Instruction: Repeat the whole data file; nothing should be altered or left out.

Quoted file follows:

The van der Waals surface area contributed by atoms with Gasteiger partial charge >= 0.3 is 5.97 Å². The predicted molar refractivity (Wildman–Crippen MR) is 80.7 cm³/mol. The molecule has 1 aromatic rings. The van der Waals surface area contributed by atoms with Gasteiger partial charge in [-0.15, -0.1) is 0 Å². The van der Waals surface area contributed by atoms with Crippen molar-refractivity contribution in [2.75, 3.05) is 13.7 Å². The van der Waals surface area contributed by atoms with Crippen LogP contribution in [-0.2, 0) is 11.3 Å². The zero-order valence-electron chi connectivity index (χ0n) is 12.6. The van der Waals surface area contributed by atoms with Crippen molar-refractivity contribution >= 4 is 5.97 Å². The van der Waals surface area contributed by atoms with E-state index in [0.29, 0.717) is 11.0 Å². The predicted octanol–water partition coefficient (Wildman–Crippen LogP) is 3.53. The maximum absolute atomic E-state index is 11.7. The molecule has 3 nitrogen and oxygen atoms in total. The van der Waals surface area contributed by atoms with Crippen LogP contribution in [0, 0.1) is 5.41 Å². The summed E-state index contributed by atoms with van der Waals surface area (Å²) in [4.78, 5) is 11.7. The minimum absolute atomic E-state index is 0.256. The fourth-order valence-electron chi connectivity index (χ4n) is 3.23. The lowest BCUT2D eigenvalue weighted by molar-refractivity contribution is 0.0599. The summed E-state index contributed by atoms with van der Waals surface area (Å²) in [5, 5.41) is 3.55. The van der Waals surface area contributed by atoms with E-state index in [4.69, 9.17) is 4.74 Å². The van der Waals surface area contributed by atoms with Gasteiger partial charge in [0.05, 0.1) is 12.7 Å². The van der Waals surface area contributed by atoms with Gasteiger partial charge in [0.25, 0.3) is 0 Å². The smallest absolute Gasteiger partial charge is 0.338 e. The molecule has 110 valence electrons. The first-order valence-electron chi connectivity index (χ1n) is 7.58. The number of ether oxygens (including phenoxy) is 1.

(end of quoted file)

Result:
The van der Waals surface area contributed by atoms with Gasteiger partial charge >= 0.3 is 5.97 Å². The predicted molar refractivity (Wildman–Crippen MR) is 80.7 cm³/mol. The molecule has 1 aromatic rings. The van der Waals surface area contributed by atoms with Gasteiger partial charge in [-0.15, -0.1) is 0 Å². The van der Waals surface area contributed by atoms with Crippen molar-refractivity contribution in [2.75, 3.05) is 13.7 Å². The van der Waals surface area contributed by atoms with Crippen LogP contribution in [-0.2, 0) is 11.3 Å². The zero-order valence-electron chi connectivity index (χ0n) is 12.6. The van der Waals surface area contributed by atoms with Crippen molar-refractivity contribution >= 4 is 5.97 Å². The van der Waals surface area contributed by atoms with E-state index in [0.29, 0.717) is 11.0 Å². The predicted octanol–water partition coefficient (Wildman–Crippen LogP) is 3.53. The maximum absolute atomic E-state index is 11.7. The molecule has 3 nitrogen and oxygen atoms in total. The van der Waals surface area contributed by atoms with Crippen LogP contribution in [0, 0.1) is 5.41 Å². The summed E-state index contributed by atoms with van der Waals surface area (Å²) in [4.78, 5) is 11.7. The minimum absolute atomic E-state index is 0.256. The fourth-order valence-electron chi connectivity index (χ4n) is 3.23. The lowest BCUT2D eigenvalue weighted by molar-refractivity contribution is 0.0599. The summed E-state index contributed by atoms with van der Waals surface area (Å²) in [5, 5.41) is 3.55. The van der Waals surface area contributed by atoms with E-state index in [4.69, 9.17) is 4.74 Å². The van der Waals surface area contributed by atoms with Gasteiger partial charge in [0.05, 0.1) is 12.7 Å². The van der Waals surface area contributed by atoms with Gasteiger partial charge in [0.25, 0.3) is 0 Å². The smallest absolute Gasteiger partial charge is 0.338 e. The molecule has 110 valence electrons. The first-order valence-electron chi connectivity index (χ1n) is 7.58. The number of ether oxygens (including phenoxy) is 1.